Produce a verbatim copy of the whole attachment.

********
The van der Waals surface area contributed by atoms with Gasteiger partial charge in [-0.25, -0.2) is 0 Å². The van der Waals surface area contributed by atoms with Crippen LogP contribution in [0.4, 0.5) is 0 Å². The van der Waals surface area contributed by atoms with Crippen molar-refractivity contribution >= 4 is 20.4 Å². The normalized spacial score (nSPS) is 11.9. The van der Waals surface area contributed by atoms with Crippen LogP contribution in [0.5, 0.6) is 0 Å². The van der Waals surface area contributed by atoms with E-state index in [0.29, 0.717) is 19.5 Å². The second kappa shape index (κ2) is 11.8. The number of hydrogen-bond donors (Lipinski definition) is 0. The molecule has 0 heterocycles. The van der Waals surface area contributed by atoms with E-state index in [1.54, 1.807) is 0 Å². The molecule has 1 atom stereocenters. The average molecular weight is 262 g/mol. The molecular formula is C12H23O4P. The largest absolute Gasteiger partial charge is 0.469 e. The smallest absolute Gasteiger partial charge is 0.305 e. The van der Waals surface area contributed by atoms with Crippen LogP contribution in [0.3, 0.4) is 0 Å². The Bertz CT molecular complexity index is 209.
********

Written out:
The van der Waals surface area contributed by atoms with Gasteiger partial charge in [-0.25, -0.2) is 0 Å². The van der Waals surface area contributed by atoms with Crippen LogP contribution in [0.4, 0.5) is 0 Å². The van der Waals surface area contributed by atoms with Crippen molar-refractivity contribution >= 4 is 20.4 Å². The normalized spacial score (nSPS) is 11.9. The van der Waals surface area contributed by atoms with Crippen LogP contribution in [0.5, 0.6) is 0 Å². The van der Waals surface area contributed by atoms with E-state index in [0.29, 0.717) is 19.5 Å². The second kappa shape index (κ2) is 11.8. The number of hydrogen-bond donors (Lipinski definition) is 0. The molecule has 0 heterocycles. The van der Waals surface area contributed by atoms with E-state index in [1.54, 1.807) is 0 Å². The molecule has 1 atom stereocenters. The average molecular weight is 262 g/mol. The molecular formula is C12H23O4P. The largest absolute Gasteiger partial charge is 0.469 e. The smallest absolute Gasteiger partial charge is 0.305 e. The van der Waals surface area contributed by atoms with Crippen LogP contribution in [0.3, 0.4) is 0 Å². The Bertz CT molecular complexity index is 209.